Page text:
October 27, 2005 18:48
A lawmaker is to launch a fresh assault on Korea's adultery laws, which many say are a case of the state poking its nose into people's private affairs. A bill to be submitted by Uri Party Yum Dong-yun would effectively scrap articles 241 and 229 of the penal code, which regulate penalties for the offense of adultery, the representative said Thursday. Heated debate is expected.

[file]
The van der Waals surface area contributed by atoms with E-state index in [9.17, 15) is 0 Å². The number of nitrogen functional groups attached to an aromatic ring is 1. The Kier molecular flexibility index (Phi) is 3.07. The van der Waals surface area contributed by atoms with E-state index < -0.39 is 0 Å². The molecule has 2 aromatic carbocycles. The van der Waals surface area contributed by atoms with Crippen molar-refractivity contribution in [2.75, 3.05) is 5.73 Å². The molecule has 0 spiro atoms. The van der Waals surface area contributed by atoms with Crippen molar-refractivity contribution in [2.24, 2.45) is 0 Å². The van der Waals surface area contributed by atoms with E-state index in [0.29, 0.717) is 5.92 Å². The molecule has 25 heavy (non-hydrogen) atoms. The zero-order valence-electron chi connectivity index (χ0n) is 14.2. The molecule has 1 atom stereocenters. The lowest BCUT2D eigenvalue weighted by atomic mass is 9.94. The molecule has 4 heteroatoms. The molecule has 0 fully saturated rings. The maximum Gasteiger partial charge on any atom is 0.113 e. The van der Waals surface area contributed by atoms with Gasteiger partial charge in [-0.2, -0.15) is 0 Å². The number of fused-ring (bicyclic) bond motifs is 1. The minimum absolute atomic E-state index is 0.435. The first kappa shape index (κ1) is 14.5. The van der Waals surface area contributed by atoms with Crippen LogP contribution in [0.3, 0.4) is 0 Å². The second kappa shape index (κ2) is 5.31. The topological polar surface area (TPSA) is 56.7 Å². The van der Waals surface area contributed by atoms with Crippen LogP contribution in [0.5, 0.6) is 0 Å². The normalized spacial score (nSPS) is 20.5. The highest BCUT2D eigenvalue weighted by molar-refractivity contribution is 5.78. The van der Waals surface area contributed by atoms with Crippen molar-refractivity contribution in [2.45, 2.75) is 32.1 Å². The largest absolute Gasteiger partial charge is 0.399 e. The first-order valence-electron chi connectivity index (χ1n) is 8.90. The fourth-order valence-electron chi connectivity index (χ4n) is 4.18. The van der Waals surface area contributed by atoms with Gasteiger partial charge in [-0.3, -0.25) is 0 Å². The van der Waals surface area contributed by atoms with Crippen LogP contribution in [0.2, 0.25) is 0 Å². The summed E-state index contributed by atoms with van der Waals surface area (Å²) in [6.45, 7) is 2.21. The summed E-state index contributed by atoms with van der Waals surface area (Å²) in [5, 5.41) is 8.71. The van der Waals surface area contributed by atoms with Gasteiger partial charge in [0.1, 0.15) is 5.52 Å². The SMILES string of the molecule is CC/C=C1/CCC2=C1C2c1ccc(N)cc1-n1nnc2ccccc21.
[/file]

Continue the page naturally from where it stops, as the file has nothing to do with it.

The Constitutional Court ruled the adultery laws constitutional in 1990, 2001 and 2004, saying the law is needed to ensure fidelity between married couples and protect the family. But abolitionists say the right to manage their sex life is people's own affair and point out that there are few developed countries left where adultery remains a punishable offense.
Yum's supporters argue designating adultery a crime is an invasion of privacy by the state, adding it would be much more reasonable to handle adultery in civil courts, where damages could be awarded, but not as a crime.
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